Town centre violence at weekends when the pubs close in Chesterfield and the drunks spill out, is no different to most other towns and cities up and down the land. Usually it is put down easily by the police, but had they been around 750 years ago on May 15th 1266, the situation would have been much different. Maybe the odd glass or two of strong ale was involved, but this was real warfare.
Despite King John’s signature on the Magna Carta at Runnymede on 15th June 1215, by the 1250s his successor King Henry III was again trying to rule without the authority of his people. As a result the barons again rose up against their king and this time the result was open rebellion. Basically the problem came from King Henry’s demand for extra finance, but it also marked more general dissatisfaction, especially in his method of government. Crop failure and famine was also an underlying concern to his barons who supposedly were there to advise and help run England.
Deciding to reassert the Magna Carta, the barons chose Simon de Montfort, Earl of Leicester to force the king to surrender more power to the baronial council. Unfortunately it was not a good move politically because de Montford was unpopular with the king since he married Eleanor, the king’s sister without Henry’s permission. The council’s intention was to form what was in effect the first English parliament, which, after later amendments, became the fore-runner of our present democracy.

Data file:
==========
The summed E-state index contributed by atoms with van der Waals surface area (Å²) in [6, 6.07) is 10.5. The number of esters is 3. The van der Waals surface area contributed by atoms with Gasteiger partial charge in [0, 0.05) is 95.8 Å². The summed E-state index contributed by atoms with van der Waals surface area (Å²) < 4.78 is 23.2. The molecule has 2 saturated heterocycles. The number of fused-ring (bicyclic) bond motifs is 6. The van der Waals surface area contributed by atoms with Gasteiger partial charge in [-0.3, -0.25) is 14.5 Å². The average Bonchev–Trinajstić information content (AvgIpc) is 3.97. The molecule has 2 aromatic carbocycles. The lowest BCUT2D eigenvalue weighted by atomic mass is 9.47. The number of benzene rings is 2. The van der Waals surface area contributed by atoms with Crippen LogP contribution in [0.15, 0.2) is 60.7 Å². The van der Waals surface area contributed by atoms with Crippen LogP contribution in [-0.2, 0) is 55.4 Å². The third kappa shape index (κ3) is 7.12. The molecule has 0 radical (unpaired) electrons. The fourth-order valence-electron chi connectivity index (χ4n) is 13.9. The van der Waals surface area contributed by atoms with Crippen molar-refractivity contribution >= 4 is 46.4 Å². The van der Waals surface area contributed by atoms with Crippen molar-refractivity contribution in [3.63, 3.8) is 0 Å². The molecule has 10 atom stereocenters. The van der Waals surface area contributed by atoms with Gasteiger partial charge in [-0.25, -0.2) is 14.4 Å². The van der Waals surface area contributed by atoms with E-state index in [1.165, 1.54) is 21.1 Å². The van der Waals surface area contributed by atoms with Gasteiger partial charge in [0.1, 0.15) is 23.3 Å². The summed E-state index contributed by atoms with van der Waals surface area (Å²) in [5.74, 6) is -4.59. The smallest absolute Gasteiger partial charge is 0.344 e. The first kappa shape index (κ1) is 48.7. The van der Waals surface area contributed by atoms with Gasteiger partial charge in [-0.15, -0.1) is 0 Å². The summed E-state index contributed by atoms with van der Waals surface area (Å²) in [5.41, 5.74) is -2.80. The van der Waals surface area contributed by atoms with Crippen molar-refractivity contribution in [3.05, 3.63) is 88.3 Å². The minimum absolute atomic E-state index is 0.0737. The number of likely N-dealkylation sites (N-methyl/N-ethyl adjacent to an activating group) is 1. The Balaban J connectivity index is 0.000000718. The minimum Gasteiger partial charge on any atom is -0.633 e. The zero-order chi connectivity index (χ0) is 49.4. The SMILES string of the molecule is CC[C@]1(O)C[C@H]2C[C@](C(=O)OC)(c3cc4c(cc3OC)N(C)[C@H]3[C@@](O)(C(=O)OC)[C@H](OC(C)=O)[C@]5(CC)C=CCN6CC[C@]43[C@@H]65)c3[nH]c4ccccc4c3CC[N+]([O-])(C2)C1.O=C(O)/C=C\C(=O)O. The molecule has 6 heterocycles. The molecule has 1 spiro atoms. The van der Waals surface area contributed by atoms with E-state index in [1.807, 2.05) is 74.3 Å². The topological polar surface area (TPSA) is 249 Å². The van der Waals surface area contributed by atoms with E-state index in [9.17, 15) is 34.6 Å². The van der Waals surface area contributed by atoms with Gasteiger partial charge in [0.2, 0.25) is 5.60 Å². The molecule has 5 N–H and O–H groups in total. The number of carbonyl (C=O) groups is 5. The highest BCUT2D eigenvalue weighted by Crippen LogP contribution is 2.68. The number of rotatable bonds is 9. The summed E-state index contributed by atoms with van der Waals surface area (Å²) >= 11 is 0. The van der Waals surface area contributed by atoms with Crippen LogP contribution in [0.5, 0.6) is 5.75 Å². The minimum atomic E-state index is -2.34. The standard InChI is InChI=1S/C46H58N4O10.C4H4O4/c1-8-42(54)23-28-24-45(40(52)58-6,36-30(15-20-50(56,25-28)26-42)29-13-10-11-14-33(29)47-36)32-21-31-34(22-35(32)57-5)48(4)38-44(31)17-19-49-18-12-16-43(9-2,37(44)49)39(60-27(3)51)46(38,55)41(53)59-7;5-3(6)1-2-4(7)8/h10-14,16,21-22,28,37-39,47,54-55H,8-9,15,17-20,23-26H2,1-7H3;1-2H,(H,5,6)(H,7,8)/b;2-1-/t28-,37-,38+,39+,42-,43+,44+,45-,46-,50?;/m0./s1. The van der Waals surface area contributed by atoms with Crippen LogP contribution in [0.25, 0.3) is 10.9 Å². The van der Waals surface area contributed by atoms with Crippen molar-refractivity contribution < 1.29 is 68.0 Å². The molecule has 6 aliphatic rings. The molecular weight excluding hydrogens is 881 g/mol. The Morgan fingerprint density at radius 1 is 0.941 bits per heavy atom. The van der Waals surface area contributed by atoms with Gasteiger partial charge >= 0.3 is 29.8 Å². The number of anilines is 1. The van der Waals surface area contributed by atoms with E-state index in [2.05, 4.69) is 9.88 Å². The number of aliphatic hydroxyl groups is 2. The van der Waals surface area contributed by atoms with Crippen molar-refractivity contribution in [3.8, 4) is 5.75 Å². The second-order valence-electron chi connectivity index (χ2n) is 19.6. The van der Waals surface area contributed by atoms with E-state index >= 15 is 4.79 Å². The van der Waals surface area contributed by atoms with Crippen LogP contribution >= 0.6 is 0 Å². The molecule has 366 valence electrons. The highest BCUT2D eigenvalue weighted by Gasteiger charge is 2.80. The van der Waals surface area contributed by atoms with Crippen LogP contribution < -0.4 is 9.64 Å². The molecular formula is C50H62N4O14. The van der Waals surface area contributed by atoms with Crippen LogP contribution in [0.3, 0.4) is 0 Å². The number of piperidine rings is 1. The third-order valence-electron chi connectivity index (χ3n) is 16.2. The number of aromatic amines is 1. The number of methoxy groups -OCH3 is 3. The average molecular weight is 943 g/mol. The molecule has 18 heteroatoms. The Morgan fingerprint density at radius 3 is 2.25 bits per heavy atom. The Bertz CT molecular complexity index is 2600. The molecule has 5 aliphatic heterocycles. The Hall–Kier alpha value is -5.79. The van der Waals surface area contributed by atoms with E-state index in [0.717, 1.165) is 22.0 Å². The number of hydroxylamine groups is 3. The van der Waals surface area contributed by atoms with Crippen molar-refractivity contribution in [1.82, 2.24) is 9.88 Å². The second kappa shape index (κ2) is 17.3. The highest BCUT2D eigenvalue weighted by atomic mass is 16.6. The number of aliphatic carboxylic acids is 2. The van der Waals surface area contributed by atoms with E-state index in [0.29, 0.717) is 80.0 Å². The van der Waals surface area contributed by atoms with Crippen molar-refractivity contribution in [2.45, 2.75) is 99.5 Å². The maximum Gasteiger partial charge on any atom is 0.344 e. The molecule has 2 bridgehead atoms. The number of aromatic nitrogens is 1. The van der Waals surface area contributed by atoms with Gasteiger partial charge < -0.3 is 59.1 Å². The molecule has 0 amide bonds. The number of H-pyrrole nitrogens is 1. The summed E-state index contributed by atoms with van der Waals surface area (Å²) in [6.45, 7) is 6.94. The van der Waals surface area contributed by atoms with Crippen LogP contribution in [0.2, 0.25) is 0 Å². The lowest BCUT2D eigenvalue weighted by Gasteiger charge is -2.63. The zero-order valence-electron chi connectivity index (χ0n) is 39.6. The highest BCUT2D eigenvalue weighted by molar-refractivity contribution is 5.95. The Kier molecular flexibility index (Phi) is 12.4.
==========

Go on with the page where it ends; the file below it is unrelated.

With Simon de Montfort as their leader, seven of the most powerful barons forced Henry to agree to what was called the Provisions of Oxford. It effectively abolished the absolutist Anglo-Norman monarchy, giving power to a group of twenty-four barons instructed to form a great council, every four years.
Henry had no choice but to swear an oath upholding the Provisions of Oxford, but in 1261 he obtained a papal bull, a permit from the pope, exempting him from his oath. Angered by the king breaking the agreement, the barons raised an army, rapidly matched by the Royalists under the control of Edward Longshanks, King Henry’s eldest son. Civil war was inevitable.
Under the brilliant leadership of de Montfort, the barons’ forces had captured much of southern England by 1263, dispossessing captured royalists and granting their estates to de Montfort’s supporters. The king and Prince Edward were captured at the Battle of Lewes in 1264 and using him as an impotent figurehead, de Montfort broadened parliamentary representation to include groups beyond the nobility, members from each English county and many important towns. With Henry and Edward under house arrest, the short period which followed was the closest England was to come to complete abolition of the monarchy until the Commonwealth period of 1649-1660. This worried many of the barons, who suspected that de Montfort had gone too far with his reforming zeal.